Why Is Drinking Water So Important For Dental Health?

8 May 2019
 Categories: Dentist, Blog


Brush your teeth. Floss between your teeth. See the dentist often. These are all common pieces of advice you'll receive if you ask how to better care for your teeth and prevent cavities. They are valid pieces of advice, but they are not the only actions you can take for better dental health. Simply drinking more water throughout the day can actually help, too. Here's how.

Tap water contains fluoride.

Fluoride is a mineral that is needed to build healthy tooth enamel. It basically permits your tooth enamel to take up more calcium from your bloodstream and harden itself. You don't even have to eat the fluoride for it to have this effect; it just needs to rinse over your teeth. Tap water is usually fluoridated by the local water treatment plant, so if you drink more of it, your teeth will be exposed to more fluoride and will grow more resistant to decay and cavities.

However, bottled water may not have the same effect. Check to make sure the brand you buy contains fluoride, as many do not.

Water rinses sugar and bacteria off of your teeth.

After you eat, sugars remain on the surface of your teeth. These sugars are the perfect food for the bacteria hiding out in your mouth. They eat the sugar and release acids, which in turn lead to tooth decay and cavities. When you sip water throughout the day, however, you rinse these lingering sugars, bacteria, and acids off your teeth so you don't experience as much decay.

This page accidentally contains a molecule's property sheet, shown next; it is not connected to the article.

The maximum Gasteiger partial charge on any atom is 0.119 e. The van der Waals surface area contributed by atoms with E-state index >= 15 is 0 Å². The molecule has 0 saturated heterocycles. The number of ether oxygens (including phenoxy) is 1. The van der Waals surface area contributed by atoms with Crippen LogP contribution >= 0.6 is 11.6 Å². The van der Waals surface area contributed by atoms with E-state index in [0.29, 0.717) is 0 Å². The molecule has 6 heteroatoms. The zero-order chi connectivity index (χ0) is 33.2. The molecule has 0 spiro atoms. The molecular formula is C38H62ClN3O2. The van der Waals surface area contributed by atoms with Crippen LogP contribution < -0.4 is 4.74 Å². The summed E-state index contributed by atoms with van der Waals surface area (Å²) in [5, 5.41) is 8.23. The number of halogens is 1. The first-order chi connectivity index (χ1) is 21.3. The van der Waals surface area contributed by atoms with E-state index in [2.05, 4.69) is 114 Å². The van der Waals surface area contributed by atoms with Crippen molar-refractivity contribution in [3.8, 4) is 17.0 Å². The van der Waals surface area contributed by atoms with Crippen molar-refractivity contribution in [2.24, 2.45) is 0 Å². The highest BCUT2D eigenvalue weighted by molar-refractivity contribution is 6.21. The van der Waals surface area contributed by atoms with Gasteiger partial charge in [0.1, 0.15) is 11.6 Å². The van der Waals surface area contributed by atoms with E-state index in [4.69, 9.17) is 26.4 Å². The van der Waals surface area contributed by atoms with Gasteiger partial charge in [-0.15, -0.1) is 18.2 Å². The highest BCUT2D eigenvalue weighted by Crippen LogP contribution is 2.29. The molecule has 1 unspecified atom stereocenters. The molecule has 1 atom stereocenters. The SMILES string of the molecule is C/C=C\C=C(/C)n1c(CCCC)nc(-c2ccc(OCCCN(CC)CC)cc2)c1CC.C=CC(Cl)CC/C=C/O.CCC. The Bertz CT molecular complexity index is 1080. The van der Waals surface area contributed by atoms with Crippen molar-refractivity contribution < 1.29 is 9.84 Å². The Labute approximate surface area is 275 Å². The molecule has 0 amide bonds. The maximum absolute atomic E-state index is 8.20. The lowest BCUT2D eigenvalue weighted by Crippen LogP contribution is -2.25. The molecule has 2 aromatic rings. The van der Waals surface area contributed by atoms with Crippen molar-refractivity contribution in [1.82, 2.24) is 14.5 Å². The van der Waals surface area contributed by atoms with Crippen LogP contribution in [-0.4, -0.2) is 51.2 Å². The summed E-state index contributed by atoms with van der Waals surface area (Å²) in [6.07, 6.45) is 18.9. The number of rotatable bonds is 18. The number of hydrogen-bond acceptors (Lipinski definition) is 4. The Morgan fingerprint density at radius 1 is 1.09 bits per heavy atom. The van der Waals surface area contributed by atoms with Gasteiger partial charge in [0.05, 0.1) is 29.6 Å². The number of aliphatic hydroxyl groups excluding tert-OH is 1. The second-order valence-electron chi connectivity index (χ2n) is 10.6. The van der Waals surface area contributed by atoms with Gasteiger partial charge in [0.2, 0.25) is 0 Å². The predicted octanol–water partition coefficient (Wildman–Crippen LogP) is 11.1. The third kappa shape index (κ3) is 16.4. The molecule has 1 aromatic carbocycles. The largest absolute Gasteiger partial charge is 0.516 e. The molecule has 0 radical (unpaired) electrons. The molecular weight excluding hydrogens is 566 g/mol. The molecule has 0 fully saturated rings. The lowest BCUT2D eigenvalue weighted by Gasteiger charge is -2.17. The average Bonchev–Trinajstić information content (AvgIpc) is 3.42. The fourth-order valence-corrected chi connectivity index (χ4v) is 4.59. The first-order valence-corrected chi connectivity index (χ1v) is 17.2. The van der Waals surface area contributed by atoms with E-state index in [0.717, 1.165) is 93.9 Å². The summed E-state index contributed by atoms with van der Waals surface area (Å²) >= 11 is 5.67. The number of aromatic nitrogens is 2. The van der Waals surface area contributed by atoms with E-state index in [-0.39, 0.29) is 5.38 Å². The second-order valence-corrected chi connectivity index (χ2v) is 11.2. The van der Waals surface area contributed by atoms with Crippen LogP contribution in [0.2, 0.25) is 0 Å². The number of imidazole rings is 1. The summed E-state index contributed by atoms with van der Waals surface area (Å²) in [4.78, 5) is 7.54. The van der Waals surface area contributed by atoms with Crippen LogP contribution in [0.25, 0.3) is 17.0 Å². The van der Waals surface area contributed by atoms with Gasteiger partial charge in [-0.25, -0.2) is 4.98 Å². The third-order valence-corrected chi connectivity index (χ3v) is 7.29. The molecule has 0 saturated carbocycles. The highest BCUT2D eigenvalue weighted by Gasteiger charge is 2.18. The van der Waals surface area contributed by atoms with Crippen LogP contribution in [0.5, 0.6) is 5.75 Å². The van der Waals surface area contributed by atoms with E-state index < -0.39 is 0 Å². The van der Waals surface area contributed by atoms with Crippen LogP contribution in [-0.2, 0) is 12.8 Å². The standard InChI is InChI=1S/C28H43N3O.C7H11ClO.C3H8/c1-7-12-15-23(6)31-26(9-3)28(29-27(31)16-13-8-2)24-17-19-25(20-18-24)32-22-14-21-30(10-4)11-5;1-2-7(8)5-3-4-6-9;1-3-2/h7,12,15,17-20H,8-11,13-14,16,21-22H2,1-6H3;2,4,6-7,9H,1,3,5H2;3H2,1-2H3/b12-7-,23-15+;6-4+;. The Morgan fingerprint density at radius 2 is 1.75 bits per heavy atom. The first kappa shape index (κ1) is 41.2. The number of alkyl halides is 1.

Water keeps your mouth moist.

A dry mouth is an excellent breeding grounds for oral bacteria, which can not only lead to tooth decay but also gum disease. When you do not drink enough water, you become dehydrated, and when you're dehydrated, you do not produce as much saliva. Drink more water to boost your saliva production, and you will reduce your risk of dry mouth and all of the subsequent issues it can cause.

Water keeps your gums healthy.

Your gums are meant to be plump and pink. When you do not drink enough water, they can become sallow and sunken, which makes them more prone to gum disease. Once gum disease sets in, tooth decay is just around the corner since swollen gums tend to trap oral bacteria in the mouth.

There's no doubt about it: drinking more water is good for your dental health. Keep on sipping for healthy teeth and gums.

Contact a dentist at a general dentistry clinic for more information.